The watch has most of the basic health tracking options covered: there’s a real-time heart rate sensor onboard that tracks your heart rate every five minutes while you’re wearing the watch, and there’s a manual option to get your current BPM as well.
There’s also a SpO2 blood oxygen monitor on the realme Watch S which is fast becoming a must-have feature for fitness bands in the time of COVID.
The realme Watch S has a multitude of fitness modes, though most of them center around more common activities like running, cycling, strength training, basketball, yoga, stationary bike, and the like.
You do get outliers like Cricket for example, but for the most part, you’re stuck with the most common exercises for the watch. There’s also a lack of H20-related exercises here as well despite the watch being water-resistant.
Aside from fitness tracking, there’s also health and calorie tracking as well as sleep tracking.
Pairing the realme Watch S is done via the realme Link Smart App, and unfortunately, the watch doesn’t work with iOS devices as of now.
realme link gives you a detailed look at your metrics for any given day, as well as your exercise records.
Like other smartwatches, the realme Watch S can read and display notifications from your phone directly on to it. You can use it to remotely control the music that’s coming from your phone, as well as a remote shutter to take photos.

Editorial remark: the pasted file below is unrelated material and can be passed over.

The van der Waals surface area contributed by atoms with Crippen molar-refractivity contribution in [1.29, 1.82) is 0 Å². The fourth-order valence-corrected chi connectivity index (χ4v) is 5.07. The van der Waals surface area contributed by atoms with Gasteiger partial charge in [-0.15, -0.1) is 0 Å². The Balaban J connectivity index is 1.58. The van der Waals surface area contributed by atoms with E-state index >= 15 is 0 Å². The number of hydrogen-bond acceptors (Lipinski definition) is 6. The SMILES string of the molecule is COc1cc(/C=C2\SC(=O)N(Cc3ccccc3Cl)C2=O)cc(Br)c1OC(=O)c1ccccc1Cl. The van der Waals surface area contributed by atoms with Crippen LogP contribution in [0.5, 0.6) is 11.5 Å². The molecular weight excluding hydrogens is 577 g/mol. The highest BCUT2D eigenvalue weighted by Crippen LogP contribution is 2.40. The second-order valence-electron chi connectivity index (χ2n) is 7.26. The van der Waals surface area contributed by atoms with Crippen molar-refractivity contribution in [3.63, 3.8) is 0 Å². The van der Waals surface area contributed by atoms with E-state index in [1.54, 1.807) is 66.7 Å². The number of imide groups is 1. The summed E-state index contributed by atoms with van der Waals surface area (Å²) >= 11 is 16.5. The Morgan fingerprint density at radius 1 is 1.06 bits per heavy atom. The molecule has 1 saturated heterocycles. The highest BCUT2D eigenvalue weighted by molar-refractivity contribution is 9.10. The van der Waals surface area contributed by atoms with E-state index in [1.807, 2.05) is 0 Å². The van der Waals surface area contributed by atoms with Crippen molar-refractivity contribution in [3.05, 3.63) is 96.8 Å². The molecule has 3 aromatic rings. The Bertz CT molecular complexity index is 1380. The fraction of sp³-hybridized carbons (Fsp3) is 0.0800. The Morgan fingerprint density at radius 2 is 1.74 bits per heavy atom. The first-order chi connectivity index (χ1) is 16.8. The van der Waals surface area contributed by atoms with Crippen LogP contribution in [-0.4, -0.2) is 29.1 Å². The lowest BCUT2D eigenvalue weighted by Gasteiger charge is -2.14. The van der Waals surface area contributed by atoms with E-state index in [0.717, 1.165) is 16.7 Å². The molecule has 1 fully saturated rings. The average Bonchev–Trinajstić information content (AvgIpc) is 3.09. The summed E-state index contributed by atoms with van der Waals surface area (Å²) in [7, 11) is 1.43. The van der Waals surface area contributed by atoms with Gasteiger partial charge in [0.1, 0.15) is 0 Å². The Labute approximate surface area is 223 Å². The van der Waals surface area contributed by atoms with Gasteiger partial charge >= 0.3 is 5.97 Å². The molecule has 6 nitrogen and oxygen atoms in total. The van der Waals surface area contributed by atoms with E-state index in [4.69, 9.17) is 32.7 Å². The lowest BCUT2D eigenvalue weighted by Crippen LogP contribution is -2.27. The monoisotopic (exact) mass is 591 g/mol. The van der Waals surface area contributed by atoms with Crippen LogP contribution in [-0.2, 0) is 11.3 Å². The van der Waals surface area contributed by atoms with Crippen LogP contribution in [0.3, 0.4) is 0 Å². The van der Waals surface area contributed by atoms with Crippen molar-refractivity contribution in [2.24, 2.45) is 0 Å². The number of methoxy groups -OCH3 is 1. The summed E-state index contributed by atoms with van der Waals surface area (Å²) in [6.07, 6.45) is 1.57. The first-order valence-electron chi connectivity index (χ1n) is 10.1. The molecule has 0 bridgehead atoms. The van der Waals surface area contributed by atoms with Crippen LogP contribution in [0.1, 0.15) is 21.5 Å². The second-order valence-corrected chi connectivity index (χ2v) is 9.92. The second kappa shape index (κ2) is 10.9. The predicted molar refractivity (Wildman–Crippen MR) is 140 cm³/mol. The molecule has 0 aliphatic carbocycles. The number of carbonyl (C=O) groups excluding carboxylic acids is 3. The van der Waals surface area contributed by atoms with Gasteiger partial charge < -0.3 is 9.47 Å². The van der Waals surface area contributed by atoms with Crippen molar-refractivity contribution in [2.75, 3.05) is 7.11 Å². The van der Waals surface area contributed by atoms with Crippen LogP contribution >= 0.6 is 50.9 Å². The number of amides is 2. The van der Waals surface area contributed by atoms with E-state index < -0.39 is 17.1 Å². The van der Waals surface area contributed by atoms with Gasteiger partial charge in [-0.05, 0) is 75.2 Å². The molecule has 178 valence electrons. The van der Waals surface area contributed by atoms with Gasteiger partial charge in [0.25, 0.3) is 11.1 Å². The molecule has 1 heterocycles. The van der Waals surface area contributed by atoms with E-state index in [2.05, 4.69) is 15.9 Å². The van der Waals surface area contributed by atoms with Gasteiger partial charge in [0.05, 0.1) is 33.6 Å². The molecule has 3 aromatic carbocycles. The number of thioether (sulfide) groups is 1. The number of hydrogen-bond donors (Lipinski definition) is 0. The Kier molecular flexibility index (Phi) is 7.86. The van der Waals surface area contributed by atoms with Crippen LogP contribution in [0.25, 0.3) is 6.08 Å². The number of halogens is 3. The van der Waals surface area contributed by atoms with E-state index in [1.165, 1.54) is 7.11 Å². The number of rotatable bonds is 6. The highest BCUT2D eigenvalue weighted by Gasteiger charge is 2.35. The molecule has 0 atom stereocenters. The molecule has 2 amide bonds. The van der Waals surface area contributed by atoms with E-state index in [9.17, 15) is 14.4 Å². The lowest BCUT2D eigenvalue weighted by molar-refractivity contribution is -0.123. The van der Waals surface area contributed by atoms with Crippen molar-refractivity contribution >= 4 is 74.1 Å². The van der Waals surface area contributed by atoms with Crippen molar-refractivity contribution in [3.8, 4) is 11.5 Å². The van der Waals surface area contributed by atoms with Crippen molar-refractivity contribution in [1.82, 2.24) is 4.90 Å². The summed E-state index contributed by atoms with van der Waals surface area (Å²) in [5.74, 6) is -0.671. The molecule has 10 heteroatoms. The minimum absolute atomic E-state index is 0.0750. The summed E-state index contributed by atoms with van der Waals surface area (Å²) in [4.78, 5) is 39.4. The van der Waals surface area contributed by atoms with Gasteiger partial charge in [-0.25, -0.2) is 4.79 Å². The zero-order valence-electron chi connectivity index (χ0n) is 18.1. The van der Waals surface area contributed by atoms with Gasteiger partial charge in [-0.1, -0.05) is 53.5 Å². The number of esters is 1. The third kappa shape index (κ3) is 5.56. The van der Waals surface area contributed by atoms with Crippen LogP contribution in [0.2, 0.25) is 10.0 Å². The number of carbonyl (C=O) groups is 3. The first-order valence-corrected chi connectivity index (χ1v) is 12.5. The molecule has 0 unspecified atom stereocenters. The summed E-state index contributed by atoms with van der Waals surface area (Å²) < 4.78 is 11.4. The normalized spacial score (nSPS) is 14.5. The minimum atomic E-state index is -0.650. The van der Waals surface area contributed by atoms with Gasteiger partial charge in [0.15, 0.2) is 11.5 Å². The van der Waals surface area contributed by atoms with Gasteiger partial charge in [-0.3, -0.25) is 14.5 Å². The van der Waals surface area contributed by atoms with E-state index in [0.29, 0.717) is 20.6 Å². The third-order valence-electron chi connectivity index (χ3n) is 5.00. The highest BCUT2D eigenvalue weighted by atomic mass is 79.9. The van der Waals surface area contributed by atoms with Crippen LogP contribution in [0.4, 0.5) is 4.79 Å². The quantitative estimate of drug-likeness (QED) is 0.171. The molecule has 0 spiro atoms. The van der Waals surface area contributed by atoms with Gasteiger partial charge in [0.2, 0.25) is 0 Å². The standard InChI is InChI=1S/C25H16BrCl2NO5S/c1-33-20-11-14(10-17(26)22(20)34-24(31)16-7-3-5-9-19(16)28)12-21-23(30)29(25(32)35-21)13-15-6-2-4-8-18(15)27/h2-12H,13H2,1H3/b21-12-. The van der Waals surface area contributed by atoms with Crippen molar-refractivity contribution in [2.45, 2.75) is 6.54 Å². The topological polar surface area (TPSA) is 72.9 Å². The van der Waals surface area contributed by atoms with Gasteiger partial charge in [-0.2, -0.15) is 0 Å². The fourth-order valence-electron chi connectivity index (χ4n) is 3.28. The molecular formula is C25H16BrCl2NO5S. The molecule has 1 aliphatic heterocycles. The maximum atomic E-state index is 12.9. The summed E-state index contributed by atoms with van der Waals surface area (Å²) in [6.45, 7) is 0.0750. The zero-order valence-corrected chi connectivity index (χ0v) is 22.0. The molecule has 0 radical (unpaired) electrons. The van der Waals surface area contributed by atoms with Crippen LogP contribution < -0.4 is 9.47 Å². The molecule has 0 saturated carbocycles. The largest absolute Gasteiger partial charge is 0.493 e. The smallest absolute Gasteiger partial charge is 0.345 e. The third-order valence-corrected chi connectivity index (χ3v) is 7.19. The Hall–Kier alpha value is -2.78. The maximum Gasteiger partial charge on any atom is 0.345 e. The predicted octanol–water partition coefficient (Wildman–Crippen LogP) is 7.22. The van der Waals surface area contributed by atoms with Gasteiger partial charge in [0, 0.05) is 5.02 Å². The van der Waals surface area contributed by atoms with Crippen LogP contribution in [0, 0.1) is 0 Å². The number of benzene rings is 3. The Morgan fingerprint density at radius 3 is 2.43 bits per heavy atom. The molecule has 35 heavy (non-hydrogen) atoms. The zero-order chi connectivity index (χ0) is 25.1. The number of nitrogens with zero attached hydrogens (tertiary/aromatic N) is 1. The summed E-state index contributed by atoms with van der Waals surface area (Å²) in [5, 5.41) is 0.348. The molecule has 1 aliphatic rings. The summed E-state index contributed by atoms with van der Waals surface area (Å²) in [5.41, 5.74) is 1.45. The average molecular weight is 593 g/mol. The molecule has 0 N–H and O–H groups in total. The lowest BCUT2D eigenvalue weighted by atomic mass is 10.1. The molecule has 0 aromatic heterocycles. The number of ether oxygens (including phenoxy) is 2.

Unfortunately, the watch doesn’t have its own GPS module, so if you want tracking information along with your jog, you’ll have to bring your phone along with you.
The realme Watch S is advertised as having a 15-day battery endurance, which is quite a claim, especially with the 390mAh battery.
Personally, I saw much lower battery endurance of around 6 days, though that’s with notifications going off regularly, as well as having the brightness on auto and automatic heart detection as well.
While the battery life is a bit off the mark compared to realme’s claims, it’s hard to find smartwatches nowadays that can last more than a day on a single charge that has as many tracking features as the realme Watch S has. That being said, you can probably stretch the watch’s battery endurance even longer by turning off or disabling some features.
Wrap-up and conclusions
realme’s latest addition to its AIoT lineup is a solid choice for people looking for an affordable smartwatch to pair with their Android device.
The realme Watch S has real-time heart tracking, SPo2 monitoring capabilities as well as all the essential tracking tools we’ve come to expect from a smartwatch.
Battery life is also good – going six days without having to charge your smartwatch is a great feeling, though it’s still not the class leader as far as battery endurance is concerned.
Then there’s the price – the realme Watch S goes for Php 4,990, which is pretty affordable as smartwatches go.
If that wasn’t enough, realme will be cutting the SRP of the Watch S by Php 1,000 on December 3, 7 PM and during 12/12 Super Brand Day sale in both Lazada and Shopee. It’ll be shipping in physical stores come December 4 nationwide.